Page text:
2016 was a good year for researcher Lars Wik. Three inventions to improve the treatment of cardiac arrest patients were licensed and an ‘old invention’ from 2003 was CE-approved.
In 2016, Inven2 licensed three inventions made by researcher Lars Wik of the National Competence Centre for Pre-hospital Emergency Medicine (NAKOS) to improve the methods ambulance and hospital personnel use in the treatment of patients with cardiac arrest and respiratory failure.
‘The first licence is for a lateral support that stabilises the chest so that it is possible to administer life-saving chest compressions more or less in the recovery position. This is decisive in relation to saving the lives of pregnant women in cardiac arrest. I think this method could also be worth looking into when obese persons suffer cardiac arrest,’ says Wik.
The invention was licensed to the US company Physio Control, a world-leading company in the development of chest compression devices and pertaining equipment.
Avoids conflict between ventilation and compression
The other invention was also licensed to Physio Control. In this case, Wik developed a type of sensor that prevents interference between chest compression and ventilation during cardiopulmonary resuscitation (CPR).
‘The licence concerns a function to ensure proper ventilation, i.e. the intake of oxygen, during cardiac arrest. In brief, it involves ensuring that the breathing we do on the patient’s behalf does not interfere with the working of the chest compression device. If the decompression is not coordinated with the patient’s breathing, the consequences can be very serious. It can lead to pressure damage to the chest, puncturing of the lungs or internal bleeding, at the same time at it prevents the heart from filling with blood. That will have a negative impact on the effectiveness of CPR,’ says Wik.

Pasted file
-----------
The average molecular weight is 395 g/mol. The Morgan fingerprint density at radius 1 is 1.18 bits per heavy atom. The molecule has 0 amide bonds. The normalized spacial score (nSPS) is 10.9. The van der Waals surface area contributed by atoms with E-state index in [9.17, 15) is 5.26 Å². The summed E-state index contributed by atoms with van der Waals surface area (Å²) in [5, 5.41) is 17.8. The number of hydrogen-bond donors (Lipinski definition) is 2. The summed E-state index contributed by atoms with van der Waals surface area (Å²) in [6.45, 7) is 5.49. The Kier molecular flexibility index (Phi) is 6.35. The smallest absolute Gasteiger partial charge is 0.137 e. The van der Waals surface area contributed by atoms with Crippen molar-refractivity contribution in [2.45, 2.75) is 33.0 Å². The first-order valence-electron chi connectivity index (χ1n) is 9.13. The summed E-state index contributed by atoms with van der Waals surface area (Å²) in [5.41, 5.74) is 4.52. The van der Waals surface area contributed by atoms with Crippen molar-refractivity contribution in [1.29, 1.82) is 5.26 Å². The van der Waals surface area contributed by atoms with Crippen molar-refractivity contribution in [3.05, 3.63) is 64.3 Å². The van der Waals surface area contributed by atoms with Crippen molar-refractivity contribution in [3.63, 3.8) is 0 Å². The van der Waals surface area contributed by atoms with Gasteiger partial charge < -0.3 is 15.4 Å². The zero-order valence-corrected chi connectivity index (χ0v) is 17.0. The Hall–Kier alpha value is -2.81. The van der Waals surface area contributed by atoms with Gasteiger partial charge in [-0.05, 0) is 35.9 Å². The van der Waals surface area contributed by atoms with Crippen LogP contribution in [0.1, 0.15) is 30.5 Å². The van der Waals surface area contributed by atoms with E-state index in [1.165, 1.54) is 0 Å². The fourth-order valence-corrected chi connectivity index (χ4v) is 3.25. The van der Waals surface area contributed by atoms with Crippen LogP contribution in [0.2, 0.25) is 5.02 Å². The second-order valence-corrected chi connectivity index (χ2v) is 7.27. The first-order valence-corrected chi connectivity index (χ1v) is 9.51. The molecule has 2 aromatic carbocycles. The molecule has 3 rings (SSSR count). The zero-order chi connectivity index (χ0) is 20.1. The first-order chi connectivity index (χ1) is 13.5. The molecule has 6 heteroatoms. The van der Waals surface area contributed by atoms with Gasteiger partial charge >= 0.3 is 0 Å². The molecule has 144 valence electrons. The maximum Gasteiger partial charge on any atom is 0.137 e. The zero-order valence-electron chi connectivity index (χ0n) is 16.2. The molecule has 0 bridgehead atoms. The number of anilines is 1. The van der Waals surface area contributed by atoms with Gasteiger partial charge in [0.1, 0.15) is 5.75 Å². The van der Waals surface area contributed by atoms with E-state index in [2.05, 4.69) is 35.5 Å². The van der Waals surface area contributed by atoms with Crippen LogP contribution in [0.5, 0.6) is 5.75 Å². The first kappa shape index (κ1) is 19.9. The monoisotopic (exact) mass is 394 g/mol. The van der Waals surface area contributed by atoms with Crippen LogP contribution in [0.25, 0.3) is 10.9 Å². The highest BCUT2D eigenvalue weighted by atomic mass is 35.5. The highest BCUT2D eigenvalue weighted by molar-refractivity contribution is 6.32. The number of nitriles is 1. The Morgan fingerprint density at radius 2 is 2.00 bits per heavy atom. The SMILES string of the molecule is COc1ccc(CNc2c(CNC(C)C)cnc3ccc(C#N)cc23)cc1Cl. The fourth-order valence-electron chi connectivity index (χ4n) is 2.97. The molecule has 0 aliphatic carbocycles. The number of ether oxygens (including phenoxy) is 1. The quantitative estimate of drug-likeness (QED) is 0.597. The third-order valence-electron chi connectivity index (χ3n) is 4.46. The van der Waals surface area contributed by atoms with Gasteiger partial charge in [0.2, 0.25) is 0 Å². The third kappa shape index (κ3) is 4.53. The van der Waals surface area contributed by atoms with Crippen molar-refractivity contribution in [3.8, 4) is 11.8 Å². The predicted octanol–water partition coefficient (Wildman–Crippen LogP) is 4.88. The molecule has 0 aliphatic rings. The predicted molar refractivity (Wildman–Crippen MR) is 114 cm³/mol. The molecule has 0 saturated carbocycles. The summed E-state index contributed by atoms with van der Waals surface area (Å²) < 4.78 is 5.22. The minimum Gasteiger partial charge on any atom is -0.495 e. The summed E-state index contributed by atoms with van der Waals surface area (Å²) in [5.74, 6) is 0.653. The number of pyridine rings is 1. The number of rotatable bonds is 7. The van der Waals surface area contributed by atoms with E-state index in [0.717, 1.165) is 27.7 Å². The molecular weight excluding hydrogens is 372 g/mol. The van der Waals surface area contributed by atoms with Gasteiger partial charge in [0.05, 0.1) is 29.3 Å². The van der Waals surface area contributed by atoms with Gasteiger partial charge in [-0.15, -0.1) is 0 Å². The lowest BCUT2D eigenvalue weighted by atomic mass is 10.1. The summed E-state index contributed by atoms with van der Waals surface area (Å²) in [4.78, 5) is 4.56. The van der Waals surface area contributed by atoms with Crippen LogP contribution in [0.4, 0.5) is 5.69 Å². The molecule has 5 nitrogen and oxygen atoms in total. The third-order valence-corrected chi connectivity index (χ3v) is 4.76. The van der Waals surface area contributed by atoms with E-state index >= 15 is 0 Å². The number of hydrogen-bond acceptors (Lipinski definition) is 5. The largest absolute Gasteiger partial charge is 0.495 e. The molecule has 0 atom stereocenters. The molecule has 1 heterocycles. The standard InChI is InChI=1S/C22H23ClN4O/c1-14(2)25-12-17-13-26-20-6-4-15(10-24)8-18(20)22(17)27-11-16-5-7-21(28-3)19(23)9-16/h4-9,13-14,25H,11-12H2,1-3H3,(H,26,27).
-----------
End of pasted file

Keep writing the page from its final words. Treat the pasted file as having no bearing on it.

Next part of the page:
Physio Control will either develop completely new CPR devices based on Wik’s invention or improve the existing devices by adding this functionality in the form of an algorithm.
In addition, a cooling collar that lowers the risk of brain injury during cardiac arrest was licensed to the Norwegian company Snøgg AS.
CE-approval of breathing tube
Fourteen years ago, in 2003, Wik came up with an idea for how to ensure that the tube that transports oxygen to the lungs in connection with a cardiac arrest goes into the lung and not the oesophagus.
‘Placing this tube incorrectly is something all ambulance and medical personnel dread. Today, they check that it is done correctly by listening to the lung and measuring CO2. If the surroundings are noisy or the patient’s CO2 level is low, it is easy to make a mistake. In the worst case scenario, the consequences can be fatal, as there is a risk of not getting oxygen to the brain quickly enough, which can cause brain damage or even death,’ says Wik.
Wik’s research has resulted in a technology that measures the transthoracic impedance. This is a measure of the resistance in the chest, which is different if the tube is placed in the lung and if it goes into the oesophagus.
‘Especially in the USA, claims for damages for accidentally placing the tube in the oesophagus can amount to tens of millions of dollars,’ says Wik.
Zoll is the name of the company that bought the licence for the invention 14 years ago and in 2016 brought this method to the market.
‘I am happy and pleased that this method is now available to hospital and ambulance personnel. However, I hope that the other two inventions are taken into use a bit sooner,’ says Wik.